Srila Bhaktivedanta Narayana Gosvami Maharaja

Sri Srimad Bhaktivedanta Narayana Gosvami Maharaja
Badger, June 11, 2010

We know from Srimad-Bhagavatam that Akrura went to Vrndavana and invited Krsna and Balarama to come to Mathura. He told Krsna, "Your father and mother, Vasudeva and Devaki, are being tortured. You must go to Mathura." Moreover before this, after Krsna performed His rasa-lila pastimes, Sri Narada had approached Him and said, "Prabhu, I want to see all of Your sweet pastimes, not only those in Vrndavana. Why not perform pastimes in Mathura; and after Mathura, why not in Dvaraka? One of the main causes of Your appearance in this world is to relieve the burden of the Earth, so You will have to go there."

Vrndavana is the place of love and affection, and therefore it is not possible for Krsna to give it up. The gopis, Nanda Baba, and Mother Yasoda love Krsna from the core of their hearts, so how can Krsna give them up and go to Mathura and Dvaraka? Why would He go there?

Krsna is described in the Vedic scriptures as satya-sankalpa, which means that whatever He promises He fulfills; His words come true. When Krsna left Vrndavana and went to Mathura, He sent a messenger with the promise, "I must return, I must return, I must return. After killing Kamsa, I will return to Vrndavana; no one will be able to check Me." For someone to be described as satya-sankalpa, there can be no discrepancy between his words and his actions. Krsna's promise to return to Vrndavana, therefore, must have been fulfilled; so how did He fulfill it?

In his commentary to this section of the Srimad-Bhagavatam, Srila Visvanatha Cakravarti Thakura asks the question, "Was the purpose of Krsna's promise – sent through the messenger – only to pacify the residents of Vrndavana?" If so, He is not satya-sankalpa."

Let us see how Krsna fulfilled His promise to return to Vrndavana.

Kamsa had been thinking, "If Krsna remains in Vrndavana, it is not possible for me to kill Him," and for that reason he sent Akrura to bring Krsna to Mathura. Sri Krsna and Balarama thus went to Mathura, where They killed the elephant Kuvalyapida and broke into three pieces the worshipable bow of Sankara.

And then what happened? Sri Krsna and Balarama killed the demonic wrestlers Canura and Mustika. Then, when Krsna looked up at Kamsa sitting on the high platform, He became very angry, thinking, "Oh, you wanted to kill My mother, Devaki. All right, now I will see to you." He very quickly jumped up onto the platform where Kamsa was sitting, and without giving him any chance to fight, grabbed him by the hair, threw him on the ground, jumped on his chest, and finished him.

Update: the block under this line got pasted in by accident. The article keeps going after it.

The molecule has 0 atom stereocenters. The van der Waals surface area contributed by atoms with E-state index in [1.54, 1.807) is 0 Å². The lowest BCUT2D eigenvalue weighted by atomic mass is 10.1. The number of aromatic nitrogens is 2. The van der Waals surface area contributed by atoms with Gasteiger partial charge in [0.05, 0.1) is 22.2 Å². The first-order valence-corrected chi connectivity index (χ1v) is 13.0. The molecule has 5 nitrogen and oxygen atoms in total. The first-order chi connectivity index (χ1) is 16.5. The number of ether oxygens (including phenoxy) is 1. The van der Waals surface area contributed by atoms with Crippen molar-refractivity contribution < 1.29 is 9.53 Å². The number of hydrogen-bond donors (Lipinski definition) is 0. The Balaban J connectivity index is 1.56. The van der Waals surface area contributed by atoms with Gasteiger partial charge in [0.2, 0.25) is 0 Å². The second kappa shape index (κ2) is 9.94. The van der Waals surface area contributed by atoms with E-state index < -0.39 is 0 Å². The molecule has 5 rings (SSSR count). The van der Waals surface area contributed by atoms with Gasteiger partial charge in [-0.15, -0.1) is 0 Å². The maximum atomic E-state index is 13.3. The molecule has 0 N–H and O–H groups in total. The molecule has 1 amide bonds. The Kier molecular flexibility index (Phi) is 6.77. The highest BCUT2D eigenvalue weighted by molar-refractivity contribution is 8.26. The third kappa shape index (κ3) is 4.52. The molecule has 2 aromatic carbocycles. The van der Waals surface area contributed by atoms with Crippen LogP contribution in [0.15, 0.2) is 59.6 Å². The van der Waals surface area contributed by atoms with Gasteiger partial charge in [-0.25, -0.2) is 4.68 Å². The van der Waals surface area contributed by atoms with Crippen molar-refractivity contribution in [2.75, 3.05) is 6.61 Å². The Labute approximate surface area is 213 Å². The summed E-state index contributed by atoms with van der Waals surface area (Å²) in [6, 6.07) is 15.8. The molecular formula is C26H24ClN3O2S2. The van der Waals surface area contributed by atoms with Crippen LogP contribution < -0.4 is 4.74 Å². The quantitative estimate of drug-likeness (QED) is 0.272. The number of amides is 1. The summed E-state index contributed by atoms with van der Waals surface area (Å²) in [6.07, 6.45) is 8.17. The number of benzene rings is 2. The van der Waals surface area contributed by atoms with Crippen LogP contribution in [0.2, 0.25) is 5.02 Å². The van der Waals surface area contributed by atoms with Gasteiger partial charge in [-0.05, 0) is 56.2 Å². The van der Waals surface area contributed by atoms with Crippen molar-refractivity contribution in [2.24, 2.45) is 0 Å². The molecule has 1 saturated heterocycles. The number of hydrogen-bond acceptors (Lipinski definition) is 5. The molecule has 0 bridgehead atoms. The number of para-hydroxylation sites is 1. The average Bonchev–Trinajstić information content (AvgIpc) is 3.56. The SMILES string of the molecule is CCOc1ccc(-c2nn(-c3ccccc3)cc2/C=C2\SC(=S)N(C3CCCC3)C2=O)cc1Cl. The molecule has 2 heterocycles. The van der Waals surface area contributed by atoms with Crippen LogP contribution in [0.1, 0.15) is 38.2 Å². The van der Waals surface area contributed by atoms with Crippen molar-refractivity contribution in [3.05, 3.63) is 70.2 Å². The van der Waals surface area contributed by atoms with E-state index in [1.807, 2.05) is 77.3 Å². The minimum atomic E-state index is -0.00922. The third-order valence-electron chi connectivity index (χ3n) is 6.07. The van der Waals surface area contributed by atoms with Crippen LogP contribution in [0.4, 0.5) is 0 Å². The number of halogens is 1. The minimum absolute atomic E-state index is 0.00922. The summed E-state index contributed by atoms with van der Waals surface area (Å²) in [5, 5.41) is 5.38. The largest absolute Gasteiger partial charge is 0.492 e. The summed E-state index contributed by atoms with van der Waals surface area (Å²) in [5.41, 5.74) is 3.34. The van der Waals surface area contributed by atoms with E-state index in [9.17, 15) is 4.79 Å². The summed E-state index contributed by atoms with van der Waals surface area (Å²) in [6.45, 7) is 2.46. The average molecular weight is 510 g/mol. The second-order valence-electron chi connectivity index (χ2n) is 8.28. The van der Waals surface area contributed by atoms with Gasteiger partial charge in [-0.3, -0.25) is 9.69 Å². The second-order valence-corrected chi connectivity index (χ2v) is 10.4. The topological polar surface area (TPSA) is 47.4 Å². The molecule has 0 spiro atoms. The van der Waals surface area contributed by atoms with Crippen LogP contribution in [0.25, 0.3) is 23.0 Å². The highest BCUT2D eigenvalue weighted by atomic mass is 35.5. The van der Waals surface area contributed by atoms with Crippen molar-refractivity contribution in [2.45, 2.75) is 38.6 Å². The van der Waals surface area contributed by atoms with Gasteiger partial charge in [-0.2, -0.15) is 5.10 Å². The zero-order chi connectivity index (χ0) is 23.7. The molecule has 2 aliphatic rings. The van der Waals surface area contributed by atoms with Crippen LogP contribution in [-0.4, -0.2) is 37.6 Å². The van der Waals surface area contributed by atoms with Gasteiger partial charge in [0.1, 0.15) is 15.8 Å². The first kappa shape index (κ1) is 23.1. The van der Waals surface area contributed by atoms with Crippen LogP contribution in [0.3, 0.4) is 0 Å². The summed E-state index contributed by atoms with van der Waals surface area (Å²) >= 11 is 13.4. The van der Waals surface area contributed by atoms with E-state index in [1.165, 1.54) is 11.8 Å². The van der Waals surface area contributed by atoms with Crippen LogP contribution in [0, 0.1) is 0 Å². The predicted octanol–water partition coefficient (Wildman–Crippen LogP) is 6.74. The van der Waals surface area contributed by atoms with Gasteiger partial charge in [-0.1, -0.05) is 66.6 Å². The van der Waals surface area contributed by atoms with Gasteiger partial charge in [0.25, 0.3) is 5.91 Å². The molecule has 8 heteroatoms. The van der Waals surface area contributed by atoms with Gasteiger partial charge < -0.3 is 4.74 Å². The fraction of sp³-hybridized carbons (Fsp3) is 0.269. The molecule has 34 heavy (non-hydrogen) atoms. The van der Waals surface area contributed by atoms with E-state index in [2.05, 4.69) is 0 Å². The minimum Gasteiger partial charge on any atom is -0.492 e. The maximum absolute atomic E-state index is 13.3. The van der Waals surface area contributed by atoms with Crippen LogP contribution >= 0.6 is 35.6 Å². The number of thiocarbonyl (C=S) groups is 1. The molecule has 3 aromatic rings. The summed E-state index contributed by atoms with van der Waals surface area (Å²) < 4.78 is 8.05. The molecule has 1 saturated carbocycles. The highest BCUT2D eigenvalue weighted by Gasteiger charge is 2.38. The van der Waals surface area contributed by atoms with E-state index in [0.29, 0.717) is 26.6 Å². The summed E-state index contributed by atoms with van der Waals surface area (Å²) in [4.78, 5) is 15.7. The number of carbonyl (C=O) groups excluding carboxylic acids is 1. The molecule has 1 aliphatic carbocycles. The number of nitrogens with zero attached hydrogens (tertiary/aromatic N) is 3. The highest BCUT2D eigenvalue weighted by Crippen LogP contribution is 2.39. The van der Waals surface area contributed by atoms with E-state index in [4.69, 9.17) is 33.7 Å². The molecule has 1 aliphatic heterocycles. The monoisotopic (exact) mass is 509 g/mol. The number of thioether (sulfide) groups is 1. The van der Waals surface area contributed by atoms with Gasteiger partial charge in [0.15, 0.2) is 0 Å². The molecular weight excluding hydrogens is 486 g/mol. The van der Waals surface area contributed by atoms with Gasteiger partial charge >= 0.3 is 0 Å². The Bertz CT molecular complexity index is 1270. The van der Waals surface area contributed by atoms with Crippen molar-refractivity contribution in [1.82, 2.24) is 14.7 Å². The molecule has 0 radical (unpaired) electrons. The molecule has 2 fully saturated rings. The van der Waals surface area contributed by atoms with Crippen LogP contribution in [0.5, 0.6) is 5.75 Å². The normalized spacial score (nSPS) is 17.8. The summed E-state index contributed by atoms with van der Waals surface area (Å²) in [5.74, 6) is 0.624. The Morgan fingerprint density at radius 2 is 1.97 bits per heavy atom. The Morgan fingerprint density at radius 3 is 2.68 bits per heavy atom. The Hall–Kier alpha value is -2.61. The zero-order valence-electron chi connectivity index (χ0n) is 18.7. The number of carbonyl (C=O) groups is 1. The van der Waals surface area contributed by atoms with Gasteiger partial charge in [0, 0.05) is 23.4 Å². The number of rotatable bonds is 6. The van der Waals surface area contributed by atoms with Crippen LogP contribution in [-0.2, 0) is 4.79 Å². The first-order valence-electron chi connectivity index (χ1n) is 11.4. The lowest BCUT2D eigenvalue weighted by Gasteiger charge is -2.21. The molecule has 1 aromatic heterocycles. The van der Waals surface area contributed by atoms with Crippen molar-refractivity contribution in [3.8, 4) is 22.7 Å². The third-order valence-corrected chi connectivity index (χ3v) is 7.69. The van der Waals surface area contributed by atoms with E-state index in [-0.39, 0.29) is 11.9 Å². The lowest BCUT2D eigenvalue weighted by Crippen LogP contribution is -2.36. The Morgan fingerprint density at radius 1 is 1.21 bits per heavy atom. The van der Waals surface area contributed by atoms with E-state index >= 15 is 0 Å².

Some persons in the audience were wondering if Kamsa was alive or dead. Therefore, to make it clear that Kamsa was dead, Krsna dragged him across the floor. Everyone began crying, "Alas, Alas! The King is dead!" and Kamsa's wives wept bitterly. Krsna Himself performed the funeral ceremony of Kamsa Maharaja, and then also arranged the subsequent events. When the Yadus, who had been forced to scatter here and there due to Kamsa's atrocities, heard that Kamsa had been killed, all of them came together and congregated in Mathura.

Srila Visvanatha Cakravarti Thakura's commentary to this section of Srimad-Bhagavatam takes the form of purva-paksa, which means that he himself is presenting the questions and also giving the answers. Why? He is doing this because it is not possible for ordinary persons like us to reconcile this inconceivable pastime that is full of apparent contradictions.

Srila Visvanatha Cakravarti Thakura raises the question: A person will always stay where he gets the most affection. Although it is true that Vasudeva and Devaki have immense prema for Sri Krsna, their prema cannot equal or supersede the prema of Nanda and Yasoda, what to speak of the prema of the Vraja-gopis. Considering this, how is it possible that Krsna left Vrndavana and went to Mathura? How could He leave the place where He receives the most prema?

Another question is this: At the time of leaving Vrndavana and going to Mathura, Krsna promised the Vrajavasis, "I will come back. I will definitely come back. I promise I will come back." If Krsna had fulfilled His word and gone back to Vrndavana, that would be okay. But it seems that He did not. It seems that there is a discrepancy between Krsna's words and His actions. This raises another doubt.

Another question: If in one night Krsna transferred all the residents of Mathura to Dvaraka, why could He not bring the gopis from Vrndavana to Mathura? After all, He is Bhagavan and nothing is impossible for Him; so why did He not do so?